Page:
Ansel Adams Los Angeles
Drkrm. Gallery, Los Angeles
February 18 - March 17, 2012
It’s not often a writer working in the early part of the 21st century finds herself reviewing new work by a long-deceased legend -- but thanks to the miracles of antique technology and the initiative of some very interesting librarians, that’s almost exactly what has happened. In 1940, Fortune sent him to L.A., tasked with documenting the civic life of the city in the ramp-up to WWII, with specific regard to the aviation industry. He turned in something like 200 images, of which only a few appeared in the magazine. In 1960, Adams donated the whole batch to the Los Angeles Public Library. Now, more than 70 years later, here are a few dozen brand-new silver gelatin prints made from the original negatives, by the master printers of Drkrm., an artisan photo lab specializing in classic analog and vintage imaging techniques like our old friend, silver gelatin.
But even with the faith I had in the gallery’s ability to do justice to the printing, there was still the question of subject matter. I anticipated having a hard time finding the Ansel Adams I knew -- he of the coffee-table books and framed posters depicting majestic views of sand dunes and full moons -- in these pictures of city streets, fishing piers, factories, and trailer parks. But there he was. Underneath the coffee shops, gas stations, and newsstands, just squint and there he is, taking on the same formal armature of those high-contrast dunes, archipelagos of mountain-tops, speckled receding perspectives of spires along the timber line, hovering full moons in inky skies. Realizing that you’re actually looking at picket fences, municipal buildings, metal roofs, cast shadows, and telephone poles does nothing to dilute the impact of Adams’taste. The aesthetics that prompted him to click his shutter, the things that caught his eye and his fancy in nature, remain constant in ordinary encounters with city life.
In Olympic Trailer Park, a skipping path of glowing white stones hops up and off toward the horizon, a smattering of stark trees rush vertically toward the overcast sky, a harsh slant of a straight line veers off in the other direction. The eye is restless, it zigs and zags, the focal points shift, the contrast is dramatic. But it’s not a rocky valley at dawn, it’s a trailer park, telephone poles, and the dirt road toward the factory. In Couple sharing Acme Beer in unknown Los Angeles bar, another striking example of this transference places all the focus on the sharp, clean lines of a shadow on the far wall cast by a banister; it could be a ray of sun bursting from behind a dark cloud, or a steep striated cliff, or even modern architecture. What it is, is the complete fusion of his visual will with the narrative demands of his subject. It transcends narrative in a way, not being interested in story-telling, but more involved in finding the same shapes and elements of composition he lusts after in the woods and dunes, but in the boulevards instead. A lifeguard tower instead of a foregrounded tree trunk; a curvilinear market facade instead of a rock face, a stand of gasoline pumps instead of an olive grove. Wherever he went, there he was.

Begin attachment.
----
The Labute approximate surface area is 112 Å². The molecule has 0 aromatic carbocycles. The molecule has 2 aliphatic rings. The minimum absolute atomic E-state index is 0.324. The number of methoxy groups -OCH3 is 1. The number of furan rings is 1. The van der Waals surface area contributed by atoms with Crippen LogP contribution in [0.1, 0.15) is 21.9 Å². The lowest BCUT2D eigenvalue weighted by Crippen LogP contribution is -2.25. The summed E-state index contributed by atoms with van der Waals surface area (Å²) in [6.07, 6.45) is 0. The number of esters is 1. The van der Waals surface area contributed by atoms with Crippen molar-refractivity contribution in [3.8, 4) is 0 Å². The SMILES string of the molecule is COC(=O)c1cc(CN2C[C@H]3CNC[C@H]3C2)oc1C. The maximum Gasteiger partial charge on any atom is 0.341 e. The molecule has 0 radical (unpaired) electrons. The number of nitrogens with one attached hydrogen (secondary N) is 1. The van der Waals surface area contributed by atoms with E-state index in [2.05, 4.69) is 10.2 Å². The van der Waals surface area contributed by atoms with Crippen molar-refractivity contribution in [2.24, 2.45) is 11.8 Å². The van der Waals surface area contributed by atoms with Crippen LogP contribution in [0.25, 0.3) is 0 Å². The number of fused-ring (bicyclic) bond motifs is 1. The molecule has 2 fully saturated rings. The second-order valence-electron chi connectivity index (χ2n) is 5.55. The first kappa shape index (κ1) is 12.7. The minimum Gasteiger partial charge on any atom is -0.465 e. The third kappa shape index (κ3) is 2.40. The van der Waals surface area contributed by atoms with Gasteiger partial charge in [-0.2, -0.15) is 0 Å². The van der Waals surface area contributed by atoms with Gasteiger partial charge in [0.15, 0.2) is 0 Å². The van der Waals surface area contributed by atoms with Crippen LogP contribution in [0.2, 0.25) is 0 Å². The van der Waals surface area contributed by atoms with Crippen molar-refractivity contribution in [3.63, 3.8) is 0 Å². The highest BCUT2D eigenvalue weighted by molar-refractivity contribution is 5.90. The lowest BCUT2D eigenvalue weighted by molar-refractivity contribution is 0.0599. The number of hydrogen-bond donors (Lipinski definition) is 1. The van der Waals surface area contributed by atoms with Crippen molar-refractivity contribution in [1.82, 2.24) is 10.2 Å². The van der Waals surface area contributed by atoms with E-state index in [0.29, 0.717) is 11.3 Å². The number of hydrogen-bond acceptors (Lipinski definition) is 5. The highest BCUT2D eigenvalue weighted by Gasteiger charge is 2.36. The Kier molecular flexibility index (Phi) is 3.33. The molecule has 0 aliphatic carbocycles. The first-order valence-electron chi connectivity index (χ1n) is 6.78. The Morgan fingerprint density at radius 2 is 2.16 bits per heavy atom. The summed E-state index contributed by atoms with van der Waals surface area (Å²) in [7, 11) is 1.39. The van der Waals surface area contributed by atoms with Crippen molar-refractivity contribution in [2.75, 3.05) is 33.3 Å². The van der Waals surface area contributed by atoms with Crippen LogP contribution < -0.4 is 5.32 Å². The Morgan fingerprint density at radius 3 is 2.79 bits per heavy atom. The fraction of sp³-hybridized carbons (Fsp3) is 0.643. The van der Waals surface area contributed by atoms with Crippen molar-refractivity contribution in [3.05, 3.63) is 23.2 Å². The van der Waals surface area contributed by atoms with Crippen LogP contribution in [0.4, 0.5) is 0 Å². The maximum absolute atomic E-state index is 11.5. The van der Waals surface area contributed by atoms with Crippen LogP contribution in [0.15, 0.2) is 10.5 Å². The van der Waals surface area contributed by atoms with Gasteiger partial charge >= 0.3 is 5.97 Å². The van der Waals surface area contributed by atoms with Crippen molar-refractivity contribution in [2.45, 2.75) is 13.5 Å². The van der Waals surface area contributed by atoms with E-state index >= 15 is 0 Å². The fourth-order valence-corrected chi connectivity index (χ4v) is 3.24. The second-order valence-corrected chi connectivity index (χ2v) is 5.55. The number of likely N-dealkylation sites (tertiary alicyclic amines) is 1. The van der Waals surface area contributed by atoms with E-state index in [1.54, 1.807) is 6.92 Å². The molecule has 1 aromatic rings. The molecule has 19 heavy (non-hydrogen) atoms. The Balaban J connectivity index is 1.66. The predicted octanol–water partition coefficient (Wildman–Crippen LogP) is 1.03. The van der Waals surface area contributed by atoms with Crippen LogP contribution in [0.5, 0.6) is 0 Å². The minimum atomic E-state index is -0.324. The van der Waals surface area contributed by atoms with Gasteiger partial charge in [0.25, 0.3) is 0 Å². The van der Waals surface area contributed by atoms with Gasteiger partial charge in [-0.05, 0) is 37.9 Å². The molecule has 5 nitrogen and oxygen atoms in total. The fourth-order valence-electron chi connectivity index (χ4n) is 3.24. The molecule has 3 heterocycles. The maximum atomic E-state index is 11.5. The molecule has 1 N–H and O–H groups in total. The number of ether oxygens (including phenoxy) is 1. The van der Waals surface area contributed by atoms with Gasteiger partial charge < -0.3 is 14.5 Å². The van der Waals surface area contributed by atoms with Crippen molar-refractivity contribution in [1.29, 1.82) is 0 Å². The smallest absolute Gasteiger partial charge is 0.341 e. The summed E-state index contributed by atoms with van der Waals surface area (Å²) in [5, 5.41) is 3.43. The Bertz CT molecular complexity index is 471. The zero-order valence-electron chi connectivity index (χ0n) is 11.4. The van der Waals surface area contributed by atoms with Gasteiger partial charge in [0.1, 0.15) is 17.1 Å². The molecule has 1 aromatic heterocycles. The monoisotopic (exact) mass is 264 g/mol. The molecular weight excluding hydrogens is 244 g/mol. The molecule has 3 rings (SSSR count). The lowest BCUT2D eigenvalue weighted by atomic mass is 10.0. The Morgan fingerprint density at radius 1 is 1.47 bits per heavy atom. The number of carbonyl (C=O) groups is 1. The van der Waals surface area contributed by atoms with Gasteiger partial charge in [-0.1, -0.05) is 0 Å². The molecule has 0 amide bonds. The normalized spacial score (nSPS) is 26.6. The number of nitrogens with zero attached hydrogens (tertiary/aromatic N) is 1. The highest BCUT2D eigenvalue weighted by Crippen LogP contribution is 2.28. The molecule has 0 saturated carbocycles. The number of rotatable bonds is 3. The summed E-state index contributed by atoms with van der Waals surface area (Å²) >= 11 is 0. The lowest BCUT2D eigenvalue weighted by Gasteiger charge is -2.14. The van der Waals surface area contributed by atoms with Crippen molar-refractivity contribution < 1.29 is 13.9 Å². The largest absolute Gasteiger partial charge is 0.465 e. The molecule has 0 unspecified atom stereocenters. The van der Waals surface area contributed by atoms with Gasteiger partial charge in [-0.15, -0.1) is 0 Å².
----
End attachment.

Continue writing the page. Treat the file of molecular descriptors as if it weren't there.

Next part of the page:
Notoriously a stickler for production detail, one imagines the present-day printer in the darkroom having a Shakespearean wrestling match with Adams’ghost. Burning and dodging and arguing with the spirit of his dead hero, merging his own artistry with his forefather’s intentions, teasing out what felt the most like what Adams would have been looking for, literally channeling him -- but is that really any different from just making the best prints he possibly could, based in no small part on what he’d learned from looking at Adams in the first place? It seems the drkrm. folks went looking for Adams too -- and they absolutely found him.
Shana Nys Dambrot is an art critic, curator, and author based in Los Angeles. She is currently LA Editor for Whitehot Magazine, Contributing Editor to Art Ltd., and a contributor to KCET’s Artbound, Flaunt, Huffington Post, The Creators Project, Vs. Magazine, Palm Springs Life, Montage, Desert Magazine, LA Review of Books, and Porter & Sail. She studied Art History at Vassar College, writes loads of essays for art books and exhibition catalogs, curates and/or juries a few exhibitions each year, sometimes exhibits her photography and publishes short fiction, and speaks in public at galleries, schools, and cultural institutions nationally. An account of her activities is sometimes updated at sndx.net.
Photo of Shana Nys Dambrot by Osceola Refetoff
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